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Using My Libraries in Linux

Using My Libraries in Linux

Using My Libraries in Linux

(OP)
I started bringing all of my C libraries and projects to my Linux drive. Currently I'm using Windows and the ancient Borland C 5.5 compiler. (I know. It's old, but I know it really well and it's free.)
To configure the Borland compiler to automatically look in my homemade libraries directory, I have a line in the BCC32.cfg file (where "mylibs" are my routines):

-I"C:\BC55\INCLUDE";"C:\BC55\MYLIBS"

I'm getting used to Linux (Mint), and I just started learning gcc. I just learned about the "ar" command to add my object files to a static library, but how do I get gcc to automatically check my homemade libs folder? Is there a config file for gcc? If there is I couldn't find it.

RE: Using My Libraries in Linux

https://gcc.gnu.org/onlinedocs/gcc/Environment-Var...

In your .profile/.bashrc or similar
export LIBRARY_PATH=/path/to/my/lib
export CPATH=/path/to/my/headers

--
If you dance barefoot on the broken glass of undefined behaviour, you've got to expect the occasional cut.

RE: Using My Libraries in Linux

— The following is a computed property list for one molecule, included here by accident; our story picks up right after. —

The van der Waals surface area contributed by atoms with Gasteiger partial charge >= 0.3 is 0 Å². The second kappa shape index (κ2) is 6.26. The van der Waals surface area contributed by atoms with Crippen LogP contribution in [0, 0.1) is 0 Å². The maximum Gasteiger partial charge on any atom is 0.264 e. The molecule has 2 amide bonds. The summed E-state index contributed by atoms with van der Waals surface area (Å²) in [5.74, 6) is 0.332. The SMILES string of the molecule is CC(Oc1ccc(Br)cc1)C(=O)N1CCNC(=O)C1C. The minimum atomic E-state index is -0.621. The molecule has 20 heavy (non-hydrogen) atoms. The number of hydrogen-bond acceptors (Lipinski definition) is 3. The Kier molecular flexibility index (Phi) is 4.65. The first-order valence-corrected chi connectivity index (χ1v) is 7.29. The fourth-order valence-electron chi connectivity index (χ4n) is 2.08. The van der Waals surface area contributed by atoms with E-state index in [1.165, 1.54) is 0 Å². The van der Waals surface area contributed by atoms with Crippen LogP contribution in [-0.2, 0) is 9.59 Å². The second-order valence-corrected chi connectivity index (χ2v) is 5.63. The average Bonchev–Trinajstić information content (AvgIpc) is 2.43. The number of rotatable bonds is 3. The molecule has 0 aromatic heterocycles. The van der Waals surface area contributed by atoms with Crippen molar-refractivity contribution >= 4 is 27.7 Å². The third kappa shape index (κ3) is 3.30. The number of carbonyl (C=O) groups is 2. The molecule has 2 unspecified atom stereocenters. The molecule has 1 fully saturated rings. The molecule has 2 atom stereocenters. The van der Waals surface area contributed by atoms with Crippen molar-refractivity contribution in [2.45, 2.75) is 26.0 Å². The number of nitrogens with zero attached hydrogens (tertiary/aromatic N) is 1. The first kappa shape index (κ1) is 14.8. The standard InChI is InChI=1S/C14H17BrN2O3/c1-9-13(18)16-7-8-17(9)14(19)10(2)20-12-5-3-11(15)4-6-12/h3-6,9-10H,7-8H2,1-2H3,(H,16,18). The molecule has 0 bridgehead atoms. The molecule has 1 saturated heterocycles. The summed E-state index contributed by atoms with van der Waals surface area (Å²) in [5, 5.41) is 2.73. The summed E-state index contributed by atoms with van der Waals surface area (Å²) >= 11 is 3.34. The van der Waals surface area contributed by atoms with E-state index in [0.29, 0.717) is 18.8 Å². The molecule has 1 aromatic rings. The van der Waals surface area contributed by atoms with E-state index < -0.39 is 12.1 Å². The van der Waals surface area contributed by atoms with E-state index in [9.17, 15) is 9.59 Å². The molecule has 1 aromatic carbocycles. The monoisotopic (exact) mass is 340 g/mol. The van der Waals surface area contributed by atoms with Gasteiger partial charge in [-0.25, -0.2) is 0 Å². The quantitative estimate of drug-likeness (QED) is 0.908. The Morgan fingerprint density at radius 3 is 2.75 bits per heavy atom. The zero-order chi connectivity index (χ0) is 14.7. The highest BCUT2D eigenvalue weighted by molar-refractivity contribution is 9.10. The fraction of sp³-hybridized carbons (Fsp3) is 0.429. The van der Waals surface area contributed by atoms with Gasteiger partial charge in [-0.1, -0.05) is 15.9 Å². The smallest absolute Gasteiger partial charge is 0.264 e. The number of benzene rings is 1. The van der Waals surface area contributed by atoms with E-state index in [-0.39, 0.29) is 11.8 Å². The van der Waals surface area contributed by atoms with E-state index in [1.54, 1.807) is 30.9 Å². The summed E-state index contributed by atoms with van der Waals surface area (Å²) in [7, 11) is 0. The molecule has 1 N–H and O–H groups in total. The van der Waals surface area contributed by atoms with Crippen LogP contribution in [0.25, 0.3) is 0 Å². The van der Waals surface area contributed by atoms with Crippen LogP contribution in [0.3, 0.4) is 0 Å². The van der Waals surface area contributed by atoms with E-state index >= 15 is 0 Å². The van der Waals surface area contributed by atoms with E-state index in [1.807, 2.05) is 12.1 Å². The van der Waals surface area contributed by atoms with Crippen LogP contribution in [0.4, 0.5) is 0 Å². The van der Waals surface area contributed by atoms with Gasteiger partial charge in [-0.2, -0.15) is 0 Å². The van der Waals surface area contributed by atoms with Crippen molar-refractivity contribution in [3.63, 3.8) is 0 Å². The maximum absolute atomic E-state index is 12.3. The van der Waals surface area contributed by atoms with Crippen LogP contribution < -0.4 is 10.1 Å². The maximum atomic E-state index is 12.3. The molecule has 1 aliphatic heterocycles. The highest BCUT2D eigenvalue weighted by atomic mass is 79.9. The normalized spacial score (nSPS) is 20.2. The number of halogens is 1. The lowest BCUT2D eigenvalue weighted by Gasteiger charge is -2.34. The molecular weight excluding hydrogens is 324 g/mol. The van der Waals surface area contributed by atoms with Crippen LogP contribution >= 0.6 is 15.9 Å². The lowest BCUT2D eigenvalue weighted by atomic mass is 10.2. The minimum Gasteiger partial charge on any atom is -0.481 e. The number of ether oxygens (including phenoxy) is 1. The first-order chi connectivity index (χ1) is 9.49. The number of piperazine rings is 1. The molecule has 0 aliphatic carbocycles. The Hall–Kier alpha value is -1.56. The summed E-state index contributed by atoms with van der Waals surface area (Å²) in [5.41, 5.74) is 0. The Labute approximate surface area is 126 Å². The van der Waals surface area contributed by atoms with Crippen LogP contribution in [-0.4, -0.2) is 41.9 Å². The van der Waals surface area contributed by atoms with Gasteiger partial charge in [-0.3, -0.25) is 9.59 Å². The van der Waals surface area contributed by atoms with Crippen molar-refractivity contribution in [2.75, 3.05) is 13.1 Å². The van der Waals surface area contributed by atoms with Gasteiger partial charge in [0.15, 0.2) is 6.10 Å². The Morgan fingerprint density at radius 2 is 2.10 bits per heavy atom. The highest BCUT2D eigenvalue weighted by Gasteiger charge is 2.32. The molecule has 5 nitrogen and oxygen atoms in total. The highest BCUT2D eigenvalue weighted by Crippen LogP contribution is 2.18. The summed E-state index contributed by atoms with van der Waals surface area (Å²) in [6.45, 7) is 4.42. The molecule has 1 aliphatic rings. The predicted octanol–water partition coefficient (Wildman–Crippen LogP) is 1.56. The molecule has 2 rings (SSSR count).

(OP)
Thanks. I tried that. I copied and pasted those two lines to the end of my '.profile' file:

export LIBRARY_PATH=~/Cthings/mylibs
export CPATH=~/Cthings/mylibs


but I'm still getting "No such file or directory" errors. What am I missing?

RE: Using My Libraries in Linux

Try using say
$HOME 
rather than
~ 

Or failing that, absolute paths.

Not everything understands ~ shell magic.

--
If you dance barefoot on the broken glass of undefined behaviour, you've got to expect the occasional cut.

RE: Using My Libraries in Linux

(OP)
Thank you. That worked. But after I made the change to the '.profile' file, I had to reboot for it to take effect. Is there a way to reload that file without having to do that?

RE: Using My Libraries in Linux

Your .profile comes into effect when you login.

So all you need to do is logout and login again.

Also, you can re-read it by just typing in
. $HOME/.profile

--
If you dance barefoot on the broken glass of undefined behaviour, you've got to expect the occasional cut.

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